U.S. stocks recovered from an early slide Thursday, placing the market on course to break a five-day losing streak and more in Thursday’s Stock Market Update. Gains in technology companies, banks and industrial stocks outweighed losses among big retailers, homebuilders and utilities. Energy stocks rose along with crude oil.

European indexes finished mostly lower as the British pound slumped amid discord over a new deal for Britain’s departure from the European Union next Spring. A disorderly exit could result in economic disruption for Britain and threaten London’s status as a global financial hub.


KEEPING SCORE: The S&P 500 index rose 28 points, or 1 percent, to 2,730 at closing time. The Dow Jones Industrial Average gained 210 points, or 0.8 percent, to 25,291. The Nasdaq composite climbed 122 points, or 1.7 percent, to 7,259. The Russell 2000 index of smaller companies picked up 18 points, or 1.2 percent, to 1,520.

The benchmark S&P 500 has declined five straight days. The indexes are now on track to finish the month with a loss.

MARKET LEADER: Technology sector stocks accounted for much of the market’s gain. Cisco Systems rose 4.7 percent to $46.41 a day after the company reported quarterly results that topped Wall Street’s forecasts.

BANKING ON BANKS: Financial sector stocks rebounded Thursday after taking heavy losses a day earlier. Bank of America gained 2.2 percent to $27.82.

INDUSTRIALS RALLY: Flour was among the big gainers in the industrial sector. The stock added 3.4 percent to $46.29.

ROTTEN RETAIL: Several big retailers slumped. Dillard’s slid 14.5 percent to $63.09 after the retailer’s quarterly earnings fell far short of what investors were expecting. Macy’s gave up 3.1 percent to $32.20. Nordstrom dropped 3 percent to $59.27.

HOUSE OF PAIN: KB Home had its steepest drop in more than three years after the homebuilder said new-home orders are down sharply in its current quarter versus a year ago. The Los Angeles-based company’s revenue projection for the quarter also fell below analysts’ estimates. The stock plunged 17.2 percent to $17.22. Shares in other major homebuilders also skidded. Lennar declined 5.9 percent to $39.14, while PulteGroup lost 3.4 percent to $23.70.

While a strong economy and job market helped boost home sales earlier this year, rising mortgage rates and home prices are becoming hurdles for many would-be buyers. The annual rate of new U.S home sales has dropped 15.3 percent since May, eliminating much of the strength in sales from the first five months of 2018.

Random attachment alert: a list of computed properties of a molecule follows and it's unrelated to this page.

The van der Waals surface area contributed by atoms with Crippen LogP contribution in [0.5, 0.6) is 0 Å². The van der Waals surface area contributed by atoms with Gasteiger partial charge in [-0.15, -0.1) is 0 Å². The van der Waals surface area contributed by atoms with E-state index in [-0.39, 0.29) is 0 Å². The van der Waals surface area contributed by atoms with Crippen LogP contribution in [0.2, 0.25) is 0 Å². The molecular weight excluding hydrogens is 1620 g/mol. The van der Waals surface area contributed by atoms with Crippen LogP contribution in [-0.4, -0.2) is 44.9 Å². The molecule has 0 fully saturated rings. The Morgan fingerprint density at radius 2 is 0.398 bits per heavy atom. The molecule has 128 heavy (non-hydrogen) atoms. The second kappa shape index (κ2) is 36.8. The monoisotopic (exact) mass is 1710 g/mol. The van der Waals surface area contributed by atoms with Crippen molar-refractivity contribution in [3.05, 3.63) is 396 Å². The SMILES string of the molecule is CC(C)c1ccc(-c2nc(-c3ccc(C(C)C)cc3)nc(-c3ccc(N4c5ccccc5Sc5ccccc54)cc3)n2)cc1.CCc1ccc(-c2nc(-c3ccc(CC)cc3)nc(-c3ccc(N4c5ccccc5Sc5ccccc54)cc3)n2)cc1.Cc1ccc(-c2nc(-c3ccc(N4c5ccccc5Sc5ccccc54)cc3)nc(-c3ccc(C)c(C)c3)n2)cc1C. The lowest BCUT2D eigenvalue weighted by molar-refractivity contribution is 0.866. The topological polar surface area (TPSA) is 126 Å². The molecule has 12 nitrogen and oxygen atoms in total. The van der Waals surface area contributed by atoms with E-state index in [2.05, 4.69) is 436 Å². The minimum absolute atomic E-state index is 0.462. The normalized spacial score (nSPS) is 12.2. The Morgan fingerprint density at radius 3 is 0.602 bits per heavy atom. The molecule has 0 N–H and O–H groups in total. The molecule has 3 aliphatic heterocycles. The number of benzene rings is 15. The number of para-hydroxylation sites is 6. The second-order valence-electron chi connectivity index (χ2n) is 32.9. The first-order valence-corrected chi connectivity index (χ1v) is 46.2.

BIG DECLINER: Shares in Pacific Gas & Electric extended their steep slide, posting the biggest decline in the S&P 500. Investors are concerned over whether the power company can sustain potential losses related to a deadly blaze in Northern California. PG&E is facing a lawsuit claiming it is responsible for the devastating blaze that broke out last week. PG&E shares were down 28.5 percent to $18.30. The company’s market value has dropped 60 percent since Nov. 8.

Another utility, Edison International, is down about 30 percent in the same period. Edison’s shares were off 7.4 percent to $49.91.

ENERGY: Oil prices were headed higher for the second straight day. Benchmark U.S. crude rose 0.9 percent to $56.75 a barrel in New York. Brent crude, used to price international oils, gained 1.1 percent to $66.83 a barrel in London. Despite the latest pickup, U.S. crude oil is still down 13.1 percent for the month. The average price for a gallon of gasoline in the U.S. has dropped to $2.67 from $2.89 a month ago, according to AAA.

Natural gas, which spiked Wednesday amid forecasts calling for a cold snap across much of the Northeast and South, slumped 14.8 percent to $4.12 per 1,000 cubic feet.

Energy stocks got a boost from the pickup in oil prices. Noble Energy gained 3.1 percent to $25.51.

BOND YIELDS: Bond prices rose. The 10-year Treasury fell to 3.11 percent from 3.12 percent late Wednesday.

CURRENCIES: The dollar rose to 113.64 yen from 113.51 yen on Wednesday. The euro fell to $1.1329 from $1.1338. The pound plunged to $1.2755 from $1.3038 on concerns that a new deal to enable the United Kingdom to separate from the European Union will not get approved by Britain’s parliament.

OVERSEAS STOCK MARKET UPDATE: Major European stock indexes closed mostly lower following a flare-up in discord over British Prime Minister Theresa May’s plan for Britain’s departure from the European Union next year. She persuaded a majority in her Cabinet to back an agreement that would allow Britain to stay in a customs union while a trade treaty is negotiated, but the deal faces an uncertain fate in Parliament and two of her Cabinet ministers, including the Brexit minister, resigned in protest.

The disarray surrounding the process, which is throwing London’s future as a financial center into doubt, sent the pound lower against other currencies and hit British bank stocks. Barclay’s slid 5.7 percent to $8.49 and Royal Bank of Scotland plunged 10.3 percent to $5.85.

All told, Germany’s DAX dropped 0.5 percent and France’s CAC 40 shed 0.7 percent. London’s FTSE 100 rose 0.1 percent. In Asia, Hong Kong’s Hang Seng added 1.7 percent and Tokyo’s Nikkei 225 gave up 0.2 percent. Seoul’s Kospi gained 1 percent. India’s Sensex rose 0.6 percent. Bangkok and New Zealand declined while Taiwan and other Southeast Asian markets rose.

© The Associated Press. All rights reserved.

Keep scrolling down to see how the stock market has fared each of the past five days on Money & Markets.